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Discussion Starter · #1 ·
When to replace things?<br><br>
Y'know, how after you run x number of miles it's a good idea to replace your running shoes... how does that translate into cycling?<br><br>
I've never changed anything on my bike, so I'm wondering.<br><br>
Cleats on shoes or shoes? (I've had to tighten mine more lately because they're worn... I swear, I don't know how they're so worn and scuffed I only walk the distance from my car seat to my bicycle rack on the back of the car!)<br>
Any of that really? Do you ever have to replace without a specific problem occuring (just normal wear and tear) It just seems a bicycle has a lot of parts..<br><br>
And how do you know when it's worth upgrading? I'm not an especially talented cyclist so I've pretty much kept everything stock model for my Giant OCR 1w, except I changed the pedals to some Shimano SPD clipless.-- are there some upgrades worth making even for an average road cyclist?<br><br>
Not sure exactly how many miles I have on my bike. Several thousand.<br>
Probably silly questions <img alt="blush.gif" src=""> I tried googling and got a lot of HOW to replace things and not so much when you need to be concerned.

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8,915 Posts
I'm no expert, so take this as you may...<br><br>
In general you know to replace parts on the bike when, well, when they are worn and not functioning like they used to. Running down the list you provided:<br><br>
I will assume you mean Tires. Replace tires when they are worn to the point where you either see tread or, more likely, a bunch of nicks and even gashes. If there are a few holes/punctures that seem big, replace the tire. Otherwise you may be much more prone to flats. The only other time I'll replace tires is a month before a super big race so that I know the tires are fresh with much fewer road punctures. If you look very, very closely at your tires you will see minute parts such as glass, wire, even rock embedded in the rubber. These are usually so small that they do not push through to the tube, which would no doubt either cause an immediate flat or eventually work in to a flat.<br><br>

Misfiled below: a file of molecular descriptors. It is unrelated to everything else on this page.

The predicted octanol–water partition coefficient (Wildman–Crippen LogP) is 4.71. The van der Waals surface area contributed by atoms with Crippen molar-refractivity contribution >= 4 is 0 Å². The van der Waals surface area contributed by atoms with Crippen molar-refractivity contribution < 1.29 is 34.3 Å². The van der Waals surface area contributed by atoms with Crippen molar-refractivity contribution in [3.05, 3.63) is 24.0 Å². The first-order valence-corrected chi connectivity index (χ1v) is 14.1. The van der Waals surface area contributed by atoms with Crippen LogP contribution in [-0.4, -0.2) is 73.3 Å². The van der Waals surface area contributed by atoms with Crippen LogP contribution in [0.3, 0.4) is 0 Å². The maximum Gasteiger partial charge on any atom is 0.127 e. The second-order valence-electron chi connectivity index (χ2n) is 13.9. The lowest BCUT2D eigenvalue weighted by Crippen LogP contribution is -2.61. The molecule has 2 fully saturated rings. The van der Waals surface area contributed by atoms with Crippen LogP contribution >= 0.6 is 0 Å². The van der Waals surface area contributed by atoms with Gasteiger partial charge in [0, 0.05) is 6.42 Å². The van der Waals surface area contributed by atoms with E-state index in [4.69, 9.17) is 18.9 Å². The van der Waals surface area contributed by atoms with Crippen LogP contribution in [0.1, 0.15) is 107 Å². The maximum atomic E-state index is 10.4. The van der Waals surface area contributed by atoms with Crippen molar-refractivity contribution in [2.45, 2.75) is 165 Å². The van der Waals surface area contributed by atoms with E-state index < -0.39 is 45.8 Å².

Replace cleats when they don't work anymore or when they wear to the point of the little notches on them that indicate wear. You'll know right away when they aren't working, because you will either clip in and out or one or the other way too easily, or even it takes much to much work.<br><br>
Brake Pads<br><br>
Replace brake pads when they get worn. Inspect from time to time to see that there is still rubber. When they are low, replace. If you're not sure, replace or at least ask somebody. I think break pads have markers indicating wear, too.<br><br>
Upgrading is more a personal thing. If you are riding bunches and suddenly your components wear out where you know it's worth to replace with better quality because you know you will use them, then go for it.

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3,572 Posts
I know I should pay more attention to these things and learn how to do more on my own, but...<br><br>
If you have a good LBS, it may be a good idea to take the bike in for seasonal maintenance. I take mine in every 6 months or so, and they are very good about telling me what types of things to keep watching (chain getting lose, brake pads, etc). I also took a basic bike maintenance class where they showed me what types of things to do regularly to keep things in good shape, cleaning/lubing chain, always pumping tires before ride, checking cables, etc., and of course how to change a tire <img alt="smile.gif" src=""><br><br>
To many people, these seem like very basic things but I was a complete noob when I bought my bike and I definitely needed the basics. I'm very happy with the guys that work at my LBS - While I don't have to pay for regular maintenance b/c of the trek warranty, I would be happy to pay 30 or 40 bucks a couple times a year just to have someone look over my bike.

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If you have several thousand miles on your bike, you probably need tired for sure! I just ordered new tires for mine because they have a few places that look pretty worn. Plus, the tread is really wearing down on the back tire for sure. I'd rather be safe. I don't think I even have 1000 miles on my bike, but I also bought it used. The tires were fairly new when I bought it, but they had some miles on them. Just have them inspected or do what I did -- I took off one of my wheels and swung into the LBS one day and just had them look at it for me. He said they looked o.k. for a little while, but I'm getting new tires just in case. I probably won't put them on for at least a month, though.<br><br>
The other things, just inspect them as Thor said. I know I'm o.k. with everything except MAYBE brake pads. I'll have to look at those again. I have to go out and adjust my seat since I took it in to LBS today to have them sort of adjust my seat post, etc... I'll inspect them then and maybe go for a quick ride to try everything out.
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